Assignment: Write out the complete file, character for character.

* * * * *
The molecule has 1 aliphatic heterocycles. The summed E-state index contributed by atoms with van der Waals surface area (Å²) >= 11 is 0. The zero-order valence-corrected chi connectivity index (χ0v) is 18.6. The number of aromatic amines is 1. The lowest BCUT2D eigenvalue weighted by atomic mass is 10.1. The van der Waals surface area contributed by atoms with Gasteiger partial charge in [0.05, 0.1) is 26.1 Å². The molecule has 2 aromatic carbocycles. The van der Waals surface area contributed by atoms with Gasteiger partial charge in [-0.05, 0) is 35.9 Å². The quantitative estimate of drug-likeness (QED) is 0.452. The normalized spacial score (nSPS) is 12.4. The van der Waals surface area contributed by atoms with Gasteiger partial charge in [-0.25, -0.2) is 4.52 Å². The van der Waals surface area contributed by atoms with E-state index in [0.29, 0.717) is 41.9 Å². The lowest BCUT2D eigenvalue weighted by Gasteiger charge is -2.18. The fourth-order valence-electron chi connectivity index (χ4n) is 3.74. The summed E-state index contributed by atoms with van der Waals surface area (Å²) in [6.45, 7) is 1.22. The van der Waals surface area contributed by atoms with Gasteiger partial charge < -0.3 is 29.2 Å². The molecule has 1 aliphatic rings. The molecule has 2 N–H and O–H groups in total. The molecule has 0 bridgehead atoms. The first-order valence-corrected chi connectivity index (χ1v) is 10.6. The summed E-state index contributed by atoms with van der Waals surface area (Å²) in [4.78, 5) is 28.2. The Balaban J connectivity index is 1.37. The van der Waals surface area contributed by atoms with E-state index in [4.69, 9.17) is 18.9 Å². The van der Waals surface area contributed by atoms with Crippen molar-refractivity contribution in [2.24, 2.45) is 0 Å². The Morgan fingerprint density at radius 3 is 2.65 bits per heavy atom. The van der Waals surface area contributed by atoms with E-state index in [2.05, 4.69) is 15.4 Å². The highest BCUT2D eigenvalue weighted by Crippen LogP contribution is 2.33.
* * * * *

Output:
The molecule has 1 aliphatic heterocycles. The summed E-state index contributed by atoms with van der Waals surface area (Å²) >= 11 is 0. The zero-order valence-corrected chi connectivity index (χ0v) is 18.6. The number of aromatic amines is 1. The lowest BCUT2D eigenvalue weighted by atomic mass is 10.1. The van der Waals surface area contributed by atoms with Gasteiger partial charge in [0.05, 0.1) is 26.1 Å². The molecule has 2 aromatic carbocycles. The van der Waals surface area contributed by atoms with Gasteiger partial charge in [-0.05, 0) is 35.9 Å². The quantitative estimate of drug-likeness (QED) is 0.452. The normalized spacial score (nSPS) is 12.4. The van der Waals surface area contributed by atoms with Gasteiger partial charge in [-0.25, -0.2) is 4.52 Å². The van der Waals surface area contributed by atoms with E-state index in [0.29, 0.717) is 41.9 Å². The lowest BCUT2D eigenvalue weighted by Gasteiger charge is -2.18. The fourth-order valence-electron chi connectivity index (χ4n) is 3.74. The summed E-state index contributed by atoms with van der Waals surface area (Å²) in [6.45, 7) is 1.22. The van der Waals surface area contributed by atoms with Gasteiger partial charge < -0.3 is 29.2 Å². The molecule has 1 aliphatic rings. The molecule has 2 N–H and O–H groups in total. The molecule has 0 bridgehead atoms. The first-order valence-corrected chi connectivity index (χ1v) is 10.6. The summed E-state index contributed by atoms with van der Waals surface area (Å²) in [4.78, 5) is 28.2. The Balaban J connectivity index is 1.37. The van der Waals surface area contributed by atoms with E-state index in [4.69, 9.17) is 18.9 Å². The van der Waals surface area contributed by atoms with Crippen molar-refractivity contribution in [2.24, 2.45) is 0 Å². The Morgan fingerprint density at radius 3 is 2.65 bits per heavy atom. The van der Waals surface area contributed by atoms with E-state index in [2.05, 4.69) is 15.4 Å². The highest BCUT2D eigenvalue weighted by Crippen LogP contribution is 2.33.